Friday, January 25, 2019
A Critical Analysis of an Ethical Proposition Based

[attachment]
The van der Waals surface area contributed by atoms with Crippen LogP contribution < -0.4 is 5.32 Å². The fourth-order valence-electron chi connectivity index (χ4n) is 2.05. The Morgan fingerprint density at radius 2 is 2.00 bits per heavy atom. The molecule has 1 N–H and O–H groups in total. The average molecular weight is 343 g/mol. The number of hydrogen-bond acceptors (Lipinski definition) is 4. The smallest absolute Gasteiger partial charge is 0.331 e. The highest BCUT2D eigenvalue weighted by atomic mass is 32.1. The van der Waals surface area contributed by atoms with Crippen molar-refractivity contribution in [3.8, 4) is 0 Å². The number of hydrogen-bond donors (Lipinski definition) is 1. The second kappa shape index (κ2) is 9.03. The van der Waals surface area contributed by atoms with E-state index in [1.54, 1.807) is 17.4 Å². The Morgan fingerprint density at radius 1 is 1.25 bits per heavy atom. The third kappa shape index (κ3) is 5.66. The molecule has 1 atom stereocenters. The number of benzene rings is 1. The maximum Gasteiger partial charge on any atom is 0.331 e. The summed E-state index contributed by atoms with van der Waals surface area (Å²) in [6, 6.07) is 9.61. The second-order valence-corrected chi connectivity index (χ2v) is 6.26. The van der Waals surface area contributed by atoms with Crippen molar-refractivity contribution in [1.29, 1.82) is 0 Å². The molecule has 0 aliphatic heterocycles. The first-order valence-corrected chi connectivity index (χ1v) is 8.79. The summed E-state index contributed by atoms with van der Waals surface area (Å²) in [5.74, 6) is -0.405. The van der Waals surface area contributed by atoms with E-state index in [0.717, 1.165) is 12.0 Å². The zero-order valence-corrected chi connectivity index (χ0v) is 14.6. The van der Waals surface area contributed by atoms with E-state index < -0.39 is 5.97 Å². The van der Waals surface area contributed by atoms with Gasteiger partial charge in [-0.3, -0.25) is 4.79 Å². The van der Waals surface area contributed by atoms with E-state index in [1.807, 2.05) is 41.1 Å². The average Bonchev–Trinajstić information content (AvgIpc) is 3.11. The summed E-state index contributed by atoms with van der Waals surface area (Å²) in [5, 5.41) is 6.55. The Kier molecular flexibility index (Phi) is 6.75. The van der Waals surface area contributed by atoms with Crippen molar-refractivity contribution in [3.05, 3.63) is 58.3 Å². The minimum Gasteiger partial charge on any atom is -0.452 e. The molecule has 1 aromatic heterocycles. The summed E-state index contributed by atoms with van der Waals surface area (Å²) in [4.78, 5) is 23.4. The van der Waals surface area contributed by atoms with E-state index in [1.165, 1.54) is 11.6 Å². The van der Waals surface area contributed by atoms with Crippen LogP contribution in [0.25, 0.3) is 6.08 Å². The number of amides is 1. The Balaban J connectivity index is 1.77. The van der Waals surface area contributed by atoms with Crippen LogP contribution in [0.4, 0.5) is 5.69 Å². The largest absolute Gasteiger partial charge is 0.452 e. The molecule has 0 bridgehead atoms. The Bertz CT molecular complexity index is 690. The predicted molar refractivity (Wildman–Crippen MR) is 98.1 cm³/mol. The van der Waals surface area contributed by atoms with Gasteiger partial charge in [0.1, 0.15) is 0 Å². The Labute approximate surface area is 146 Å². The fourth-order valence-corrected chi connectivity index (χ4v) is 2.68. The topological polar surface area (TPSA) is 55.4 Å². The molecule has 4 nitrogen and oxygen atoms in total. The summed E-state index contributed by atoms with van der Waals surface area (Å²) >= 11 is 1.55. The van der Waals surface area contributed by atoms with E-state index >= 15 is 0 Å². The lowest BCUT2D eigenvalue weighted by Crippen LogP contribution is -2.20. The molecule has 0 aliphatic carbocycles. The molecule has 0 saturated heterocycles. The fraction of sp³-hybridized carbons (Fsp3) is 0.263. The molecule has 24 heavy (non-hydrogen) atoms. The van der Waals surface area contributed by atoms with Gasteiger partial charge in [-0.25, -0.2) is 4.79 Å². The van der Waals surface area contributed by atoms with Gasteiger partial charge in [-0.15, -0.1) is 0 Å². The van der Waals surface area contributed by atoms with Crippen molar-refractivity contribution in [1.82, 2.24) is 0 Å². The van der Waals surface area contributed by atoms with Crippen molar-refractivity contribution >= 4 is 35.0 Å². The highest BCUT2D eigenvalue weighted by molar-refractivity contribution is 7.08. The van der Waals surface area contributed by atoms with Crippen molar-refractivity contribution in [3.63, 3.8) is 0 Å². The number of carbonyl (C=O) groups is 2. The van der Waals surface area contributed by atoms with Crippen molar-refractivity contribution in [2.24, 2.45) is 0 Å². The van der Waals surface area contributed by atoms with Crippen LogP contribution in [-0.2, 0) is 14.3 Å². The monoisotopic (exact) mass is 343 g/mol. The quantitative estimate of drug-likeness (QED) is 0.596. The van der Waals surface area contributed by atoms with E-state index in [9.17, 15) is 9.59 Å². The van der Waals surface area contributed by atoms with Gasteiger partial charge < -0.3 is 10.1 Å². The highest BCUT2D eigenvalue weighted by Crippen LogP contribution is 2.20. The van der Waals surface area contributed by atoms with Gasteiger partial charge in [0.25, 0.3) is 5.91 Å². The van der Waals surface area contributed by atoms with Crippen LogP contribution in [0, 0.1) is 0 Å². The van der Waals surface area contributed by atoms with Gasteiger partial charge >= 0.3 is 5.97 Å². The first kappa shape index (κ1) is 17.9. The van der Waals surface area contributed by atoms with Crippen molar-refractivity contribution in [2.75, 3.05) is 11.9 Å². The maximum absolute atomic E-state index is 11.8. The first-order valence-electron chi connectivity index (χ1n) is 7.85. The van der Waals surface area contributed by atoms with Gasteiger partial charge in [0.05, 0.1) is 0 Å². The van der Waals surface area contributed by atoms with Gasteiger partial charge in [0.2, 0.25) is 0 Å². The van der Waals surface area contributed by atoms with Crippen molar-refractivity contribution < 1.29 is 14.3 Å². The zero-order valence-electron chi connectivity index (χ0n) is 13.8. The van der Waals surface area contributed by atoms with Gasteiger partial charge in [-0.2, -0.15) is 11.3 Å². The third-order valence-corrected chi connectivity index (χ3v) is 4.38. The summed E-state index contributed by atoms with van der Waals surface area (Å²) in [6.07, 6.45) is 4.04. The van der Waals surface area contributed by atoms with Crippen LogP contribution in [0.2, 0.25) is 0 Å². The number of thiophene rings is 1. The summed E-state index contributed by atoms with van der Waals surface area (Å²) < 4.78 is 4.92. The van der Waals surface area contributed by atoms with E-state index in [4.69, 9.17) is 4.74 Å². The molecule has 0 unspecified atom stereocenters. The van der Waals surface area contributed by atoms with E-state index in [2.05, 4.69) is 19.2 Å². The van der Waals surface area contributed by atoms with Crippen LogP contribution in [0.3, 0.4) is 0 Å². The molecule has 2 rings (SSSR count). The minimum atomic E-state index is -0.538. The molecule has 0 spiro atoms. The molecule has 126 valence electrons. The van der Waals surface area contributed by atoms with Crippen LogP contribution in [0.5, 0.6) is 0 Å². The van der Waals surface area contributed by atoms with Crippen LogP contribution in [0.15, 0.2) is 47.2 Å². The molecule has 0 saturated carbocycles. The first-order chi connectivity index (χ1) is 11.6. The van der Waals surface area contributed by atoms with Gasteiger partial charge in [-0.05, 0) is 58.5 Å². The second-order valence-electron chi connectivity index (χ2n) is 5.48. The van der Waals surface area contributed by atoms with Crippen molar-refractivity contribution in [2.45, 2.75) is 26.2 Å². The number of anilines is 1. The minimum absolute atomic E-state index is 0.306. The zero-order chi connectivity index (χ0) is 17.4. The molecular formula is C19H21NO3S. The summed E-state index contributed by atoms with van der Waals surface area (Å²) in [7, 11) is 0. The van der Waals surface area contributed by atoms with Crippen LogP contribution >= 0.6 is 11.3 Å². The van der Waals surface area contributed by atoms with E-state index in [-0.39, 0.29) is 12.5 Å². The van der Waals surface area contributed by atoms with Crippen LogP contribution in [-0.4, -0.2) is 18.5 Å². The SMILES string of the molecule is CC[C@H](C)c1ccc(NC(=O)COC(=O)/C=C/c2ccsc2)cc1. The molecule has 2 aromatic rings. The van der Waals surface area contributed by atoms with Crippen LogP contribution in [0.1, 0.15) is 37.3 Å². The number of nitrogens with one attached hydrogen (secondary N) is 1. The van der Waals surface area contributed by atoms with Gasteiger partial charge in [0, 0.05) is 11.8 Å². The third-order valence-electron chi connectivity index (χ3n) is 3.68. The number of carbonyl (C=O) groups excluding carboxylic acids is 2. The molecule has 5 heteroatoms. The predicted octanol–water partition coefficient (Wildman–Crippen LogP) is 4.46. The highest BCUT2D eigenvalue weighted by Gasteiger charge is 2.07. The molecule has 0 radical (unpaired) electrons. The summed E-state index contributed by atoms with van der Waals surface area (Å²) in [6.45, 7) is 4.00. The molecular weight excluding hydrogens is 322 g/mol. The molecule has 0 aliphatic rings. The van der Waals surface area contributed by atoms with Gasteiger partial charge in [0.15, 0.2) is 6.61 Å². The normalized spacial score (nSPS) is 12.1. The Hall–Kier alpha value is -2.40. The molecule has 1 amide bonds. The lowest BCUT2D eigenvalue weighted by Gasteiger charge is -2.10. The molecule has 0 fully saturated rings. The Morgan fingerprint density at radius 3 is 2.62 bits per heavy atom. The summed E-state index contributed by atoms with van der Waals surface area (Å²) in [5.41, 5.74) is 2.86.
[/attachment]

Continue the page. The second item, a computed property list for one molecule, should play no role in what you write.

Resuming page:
Ethical situations on the subject of killing and the sacrifice of benevolent lives are al sorts subject to critical analysis and intensive argumentation. The questionable sacrifice of the few for the unsloped of the many another(prenominal) is usually founded upon Aquinas essential Law and Doctrine of Double Effect, both of which were logically formulated by the philosopher yet both also lend themselves to criticisms.Aquinas defines the Natural Law base on the Eternal Law. He formulated the Eternal Law in his Summa Theologiae and defines it as the melodic theme in Gods intellect by which He governs the world (Magee, 1999). The Natural Law according to Aquinas is public participation in the Eternal Law through reason and depart (Magee, 1999).The Doctrine of Double Effect, on the other hand, is defined as a set of ethical criteria for evaluating whether angiotensin converting enzyme should do an act that would, in the plow of producing a positive offspring, also produce a n egative do (McIntyre, 2009). Our ethical proposition It is ever wrong to kill exculpated passel, thus far if you could however many other lives by doing so is a kinda weak proposition after it is analyzed with summ iodinnce to Aquinas cardinal aforementi matchlessd doctrines.Critical AnalysisWith honorable mention to the Natural Law. There are various variant levels of precepts that the Natural Law entails. The first of which is Good is to be done and pursued and evil avoided (Magee, 1999).However, Aquinas has specified that a respectable thing is something that we sock immediately, by inclinationthat would count as good and thus to be pursued (Murphy, 2008). Aquinas specifies these things as life, knowledge, procreation, society, and reasonable conduct.First Precept. Applying the above precept to the accustomed ethical situation, It is always wrong to kill innocent plenty, flush if you could save many other lives by doing so, one can see that the full-page proposi tion logically satisfies the first part of the precept Good is to be done and pursued. Both the act of non killing innocent spate and saving many other lives are believed to be inherently good, that is, good in itself. However, the proposition might not in a way satisfy the twinkling part of the precept that evil should be avoided.This is because the proposition implies a prohibition of killing innocent people, which, if done, would will in a assertable non-fulfillment of the stake part of the proposition You could save many other lives by doing so. If many other lives are not saved, then this means one has allowed the evil of shoemakers last to take lives away, thus evil is not avoided, which is the second part of the precept. In short, our proposition fails the first precept of the Natural Law.Second Precept. some other precept of the Natural Law is that it commands that we preserve ourselves in being and one thing that can be deduced from this is that one is required to t ake feel for of his life and transmit that life to the next generation (Magee, 1999).This may obviously refer to the goodness of procreation barely it may not be of necessity the case because such a statement may translate to the conservation of the self for the benefit of the next generation. This precept on preservation may agree with the first part of the given ethical proposition it is always wrong to kill innocent people, for the killing of people, whether innocent or not, belies the idea of self-preservation. However, the second part of the proposition, you could save many other lives by doing so, or by killing innocent people, does not agree with the precept on preservation.The reason is that if you decide to preserve the lives of the innocent, then your action may result in the non-preservation of the lives of many others. This now serves as another proof of the failing of the given proposition vis--vis the precept of the Natural Law on preservation.With Reference to the Doctrine of Double Effect. The proposition, It is always wrong to kill innocent people, even if you could save many other lives by doing so, lends itself to more criticisms on the impuissance of its argument when criticized with reference to the Doctrine of Double Effect.The doctrine consists of 4 conditions that must(prenominal) be met before one can declare an act virtuously permissible (McIntyre, 2009). And for this the proposition should be constructed into a conditional sentence If one kills innocent people, it is wrong and hence presumed to be not morally permissible. consequently the moral permissibility of the killing of innocent people will be evaluated vis--vis the four conditions of the Doctrine of Double Effect. Furthermore, the claim of the proposition that killing innocent people is morally wrong under all circumstances will be logically investigated.First Condition. The first condition is the nature-of-the-act condition, which states that the action must be b oth morally good or indifferent (McIntyre, 2009). This may somehow oppose what we are intending to prove. It is indeed true that the killing of innocent people is not morally good nor is it morally indifferent.Second Condition. The second condition is the means-end condition, which states that the bad personnel must not be the means by which one achieves the good effect (McIntyre, 2009).This is also a proof in favor of the proposition. If the finale is to avoid the death of many other lives, then it follows, according to the second condition, that death should not be meted out on innocent people just for the sake of the many others. Based on the second condition, death must not be utilized to avoid death. With the second condition, he proposition remains solid.Third Condition. The third condition is the right-intention condition, which states that the intention must be the achieving of only the good effect, with the bad effect being only an unintentional side effect (McIntyre, 20 09). It is now here that the proposition weakens.Based on the mount of the proposition, the killing of innocent people, without any regard to the inherent morality or immorality of the act, has the intention of achieving only the good effect of saving many other peoples lives, thus making the killing of the innocent a morally permissible act. The bad effect, which is the death of the innocent, is anyway entirely a side effect.Fourth Condition. The last condition is the proportionality condition, which states that the good effect must be at least equivalent in richness to the bad effect (McIntyre, 2009).Although there will always be a question about the exactness of such an equivalence of importance, the majority may agree that, in the proposition, the saving of the lives of many far outweighs the killing of the lives of but a few innocent people. This therefore dismisses the killing of the innocent as a morally permissible act and such an argument counters the proposition.